- December 16, 2020
- Posted by:
- Category: Nigeria News
The Auditor-General of the Federation report has revealed how some National Assembly members, who were on an oversight duty to the Corporate Affairs Commission, ensured that the agency coughed up N27million for the training expenses of the lawmakers, outside its statutory budget.
The lawmakers, according to the AuGF 2017 report, requested the CAC to sponsor the ad-hoc committees on “training both locally and internationally” even though the National Assembly had its budgets for such purposes.
The AuGF 2017 report, Section 10, Revenue Audit Department, as seen by SaharaReporters, showed that the National Assembly had unnecessarily interfered in the finances of CAC to the tune of N27,117,674.00.
The document further stated that the infraction was communicated to the CAC Registrar General, through a letter, but the commission responded saying that the “observation was noted.”
SaharaReporters learnt that nothing had been done since 2018 that the fraud was brought to the attention of the commission.
The AuGF report partly reads, “Audit of compliance with existing Federal Government Circular No. ECD/P/230 dated 18th October 1996, and circular no. SGF.6/VIII of 8th May 2008 from the office of the Secretary to Government of the Federation; it emphasised that ministers and ministries accepting or requesting for funds and financial support of any form, including loans and purchase of vehicles from parastatals under their supervision should be stopped henceforth.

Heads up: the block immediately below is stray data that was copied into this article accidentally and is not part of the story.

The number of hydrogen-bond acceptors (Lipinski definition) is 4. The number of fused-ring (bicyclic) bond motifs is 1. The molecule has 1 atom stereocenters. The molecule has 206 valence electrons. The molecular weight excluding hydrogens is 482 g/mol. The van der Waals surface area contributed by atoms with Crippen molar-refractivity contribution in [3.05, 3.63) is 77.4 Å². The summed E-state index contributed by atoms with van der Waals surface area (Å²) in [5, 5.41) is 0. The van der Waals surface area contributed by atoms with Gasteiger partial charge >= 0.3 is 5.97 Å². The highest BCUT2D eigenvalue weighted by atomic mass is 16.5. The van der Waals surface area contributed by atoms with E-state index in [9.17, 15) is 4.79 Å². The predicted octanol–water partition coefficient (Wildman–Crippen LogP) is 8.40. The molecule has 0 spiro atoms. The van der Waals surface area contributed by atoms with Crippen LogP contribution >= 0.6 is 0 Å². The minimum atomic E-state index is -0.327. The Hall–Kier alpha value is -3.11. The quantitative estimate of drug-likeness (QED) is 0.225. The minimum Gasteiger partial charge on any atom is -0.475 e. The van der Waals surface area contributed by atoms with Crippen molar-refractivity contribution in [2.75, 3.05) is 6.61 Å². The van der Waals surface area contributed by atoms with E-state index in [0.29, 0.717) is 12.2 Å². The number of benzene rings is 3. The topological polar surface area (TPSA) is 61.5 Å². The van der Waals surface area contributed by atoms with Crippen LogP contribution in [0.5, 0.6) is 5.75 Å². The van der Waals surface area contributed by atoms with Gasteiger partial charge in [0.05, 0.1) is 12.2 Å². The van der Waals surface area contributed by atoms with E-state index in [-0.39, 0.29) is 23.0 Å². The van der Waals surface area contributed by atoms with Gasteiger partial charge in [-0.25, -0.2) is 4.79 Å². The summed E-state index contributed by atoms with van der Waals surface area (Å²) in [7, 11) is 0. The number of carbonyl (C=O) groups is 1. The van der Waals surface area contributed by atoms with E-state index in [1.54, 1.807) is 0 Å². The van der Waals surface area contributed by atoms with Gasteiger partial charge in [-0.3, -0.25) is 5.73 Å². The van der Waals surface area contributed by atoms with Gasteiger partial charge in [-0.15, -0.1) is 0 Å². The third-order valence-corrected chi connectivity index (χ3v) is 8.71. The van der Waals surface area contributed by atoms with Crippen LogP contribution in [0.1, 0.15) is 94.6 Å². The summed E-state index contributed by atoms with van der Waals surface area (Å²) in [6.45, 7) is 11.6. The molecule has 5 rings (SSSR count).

“However, it was observed that the National Assembly in addition to their statutory oversight functions at CAC requested that the commission should sponsor some activities of their ad-hoc committees such as training both locally and internationally even though the National Assembly has their budget which covers all their activities.
“The risk of this may affect the commission’s ability to carry out its programmes and projects in line with its approved budget.
“This issue was communicated to the Registrar General, Corporate Affairs Commission, through my letter reference No. OAuGF/CAC/VOL.1/1/2017 dated 5th July 2017. The commission responded stating that the “observation was noted”, and nothing has been done after that. Their response is not satisfactory because it failed to address the issue raised adequately.
“The Registrar General is however required to recover the sum of N27,117,674.00 paid to the NASS members in violation of extant rules.”
SaharaReporters, New York